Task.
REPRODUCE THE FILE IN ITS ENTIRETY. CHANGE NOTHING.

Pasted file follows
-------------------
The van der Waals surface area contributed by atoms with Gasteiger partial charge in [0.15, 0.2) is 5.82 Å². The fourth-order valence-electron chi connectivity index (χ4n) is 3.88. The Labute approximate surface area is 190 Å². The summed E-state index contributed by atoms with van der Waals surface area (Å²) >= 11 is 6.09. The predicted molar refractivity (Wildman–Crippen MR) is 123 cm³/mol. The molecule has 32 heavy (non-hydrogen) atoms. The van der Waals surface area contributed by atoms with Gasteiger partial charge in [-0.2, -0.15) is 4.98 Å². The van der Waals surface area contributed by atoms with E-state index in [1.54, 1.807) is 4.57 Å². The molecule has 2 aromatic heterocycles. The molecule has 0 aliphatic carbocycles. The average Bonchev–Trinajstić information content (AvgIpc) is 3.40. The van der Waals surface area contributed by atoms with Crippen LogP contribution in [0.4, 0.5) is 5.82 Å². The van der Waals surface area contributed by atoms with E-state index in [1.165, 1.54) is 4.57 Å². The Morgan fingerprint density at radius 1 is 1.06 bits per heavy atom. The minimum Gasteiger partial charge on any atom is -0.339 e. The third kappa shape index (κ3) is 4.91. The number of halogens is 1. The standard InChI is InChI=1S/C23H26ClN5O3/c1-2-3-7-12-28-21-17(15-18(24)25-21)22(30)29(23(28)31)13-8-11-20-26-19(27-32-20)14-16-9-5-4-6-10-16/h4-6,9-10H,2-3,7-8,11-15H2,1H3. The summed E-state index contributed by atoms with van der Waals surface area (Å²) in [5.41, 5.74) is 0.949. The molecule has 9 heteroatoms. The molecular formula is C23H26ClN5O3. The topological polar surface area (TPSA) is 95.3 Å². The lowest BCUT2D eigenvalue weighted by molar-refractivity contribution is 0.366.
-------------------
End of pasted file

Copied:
The van der Waals surface area contributed by atoms with Gasteiger partial charge in [0.15, 0.2) is 5.82 Å². The fourth-order valence-electron chi connectivity index (χ4n) is 3.88. The Labute approximate surface area is 190 Å². The summed E-state index contributed by atoms with van der Waals surface area (Å²) >= 11 is 6.09. The predicted molar refractivity (Wildman–Crippen MR) is 123 cm³/mol. The molecule has 32 heavy (non-hydrogen) atoms. The van der Waals surface area contributed by atoms with Gasteiger partial charge in [-0.2, -0.15) is 4.98 Å². The van der Waals surface area contributed by atoms with E-state index in [1.54, 1.807) is 4.57 Å². The molecule has 2 aromatic heterocycles. The molecule has 0 aliphatic carbocycles. The average Bonchev–Trinajstić information content (AvgIpc) is 3.40. The van der Waals surface area contributed by atoms with Crippen LogP contribution in [0.4, 0.5) is 5.82 Å². The van der Waals surface area contributed by atoms with E-state index in [1.165, 1.54) is 4.57 Å². The Morgan fingerprint density at radius 1 is 1.06 bits per heavy atom. The minimum Gasteiger partial charge on any atom is -0.339 e. The third kappa shape index (κ3) is 4.91. The number of halogens is 1. The standard InChI is InChI=1S/C23H26ClN5O3/c1-2-3-7-12-28-21-17(15-18(24)25-21)22(30)29(23(28)31)13-8-11-20-26-19(27-32-20)14-16-9-5-4-6-10-16/h4-6,9-10H,2-3,7-8,11-15H2,1H3. The summed E-state index contributed by atoms with van der Waals surface area (Å²) in [5.41, 5.74) is 0.949. The molecule has 9 heteroatoms. The molecular formula is C23H26ClN5O3. The topological polar surface area (TPSA) is 95.3 Å². The lowest BCUT2D eigenvalue weighted by molar-refractivity contribution is 0.366.